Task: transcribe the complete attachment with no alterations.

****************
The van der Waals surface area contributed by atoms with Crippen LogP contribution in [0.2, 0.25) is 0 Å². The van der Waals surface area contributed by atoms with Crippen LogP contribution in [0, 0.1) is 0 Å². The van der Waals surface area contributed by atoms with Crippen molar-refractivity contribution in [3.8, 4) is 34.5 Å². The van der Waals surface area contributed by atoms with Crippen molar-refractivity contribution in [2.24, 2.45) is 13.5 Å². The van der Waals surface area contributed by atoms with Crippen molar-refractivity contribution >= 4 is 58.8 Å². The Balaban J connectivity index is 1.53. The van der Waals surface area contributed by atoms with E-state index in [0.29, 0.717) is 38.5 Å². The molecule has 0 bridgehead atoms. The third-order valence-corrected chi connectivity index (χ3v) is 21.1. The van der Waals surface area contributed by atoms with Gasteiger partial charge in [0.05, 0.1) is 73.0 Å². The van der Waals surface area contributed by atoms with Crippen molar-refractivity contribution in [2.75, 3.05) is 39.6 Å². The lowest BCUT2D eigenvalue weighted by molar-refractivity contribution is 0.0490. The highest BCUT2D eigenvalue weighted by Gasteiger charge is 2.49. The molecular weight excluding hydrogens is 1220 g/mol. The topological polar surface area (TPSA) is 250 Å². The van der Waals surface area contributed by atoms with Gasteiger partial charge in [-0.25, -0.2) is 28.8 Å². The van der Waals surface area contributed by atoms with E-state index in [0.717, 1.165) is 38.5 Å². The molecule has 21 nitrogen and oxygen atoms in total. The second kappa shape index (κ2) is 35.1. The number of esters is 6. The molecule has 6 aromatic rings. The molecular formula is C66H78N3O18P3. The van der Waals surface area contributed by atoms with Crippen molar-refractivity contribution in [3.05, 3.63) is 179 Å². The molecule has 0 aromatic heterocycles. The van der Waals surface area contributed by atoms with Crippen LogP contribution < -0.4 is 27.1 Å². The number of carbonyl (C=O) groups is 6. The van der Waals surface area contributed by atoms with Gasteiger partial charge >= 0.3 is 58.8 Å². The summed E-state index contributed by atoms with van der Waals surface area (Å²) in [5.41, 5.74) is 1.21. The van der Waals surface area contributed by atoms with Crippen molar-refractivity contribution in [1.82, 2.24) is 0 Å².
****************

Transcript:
The van der Waals surface area contributed by atoms with Crippen LogP contribution in [0.2, 0.25) is 0 Å². The van der Waals surface area contributed by atoms with Crippen LogP contribution in [0, 0.1) is 0 Å². The van der Waals surface area contributed by atoms with Crippen molar-refractivity contribution in [3.8, 4) is 34.5 Å². The van der Waals surface area contributed by atoms with Crippen molar-refractivity contribution in [2.24, 2.45) is 13.5 Å². The van der Waals surface area contributed by atoms with Crippen molar-refractivity contribution >= 4 is 58.8 Å². The Balaban J connectivity index is 1.53. The van der Waals surface area contributed by atoms with E-state index in [0.29, 0.717) is 38.5 Å². The molecule has 0 bridgehead atoms. The third-order valence-corrected chi connectivity index (χ3v) is 21.1. The van der Waals surface area contributed by atoms with Gasteiger partial charge in [0.05, 0.1) is 73.0 Å². The van der Waals surface area contributed by atoms with Crippen molar-refractivity contribution in [2.75, 3.05) is 39.6 Å². The lowest BCUT2D eigenvalue weighted by molar-refractivity contribution is 0.0490. The highest BCUT2D eigenvalue weighted by Gasteiger charge is 2.49. The molecular weight excluding hydrogens is 1220 g/mol. The topological polar surface area (TPSA) is 250 Å². The van der Waals surface area contributed by atoms with Gasteiger partial charge in [-0.25, -0.2) is 28.8 Å². The van der Waals surface area contributed by atoms with E-state index in [0.717, 1.165) is 38.5 Å². The molecule has 21 nitrogen and oxygen atoms in total. The second kappa shape index (κ2) is 35.1. The number of esters is 6. The molecule has 6 aromatic rings. The molecular formula is C66H78N3O18P3. The van der Waals surface area contributed by atoms with Crippen molar-refractivity contribution in [3.05, 3.63) is 179 Å². The molecule has 0 aromatic heterocycles. The van der Waals surface area contributed by atoms with Crippen LogP contribution < -0.4 is 27.1 Å². The number of carbonyl (C=O) groups is 6. The van der Waals surface area contributed by atoms with Gasteiger partial charge >= 0.3 is 58.8 Å². The summed E-state index contributed by atoms with van der Waals surface area (Å²) in [5.41, 5.74) is 1.21. The van der Waals surface area contributed by atoms with Crippen molar-refractivity contribution in [1.82, 2.24) is 0 Å².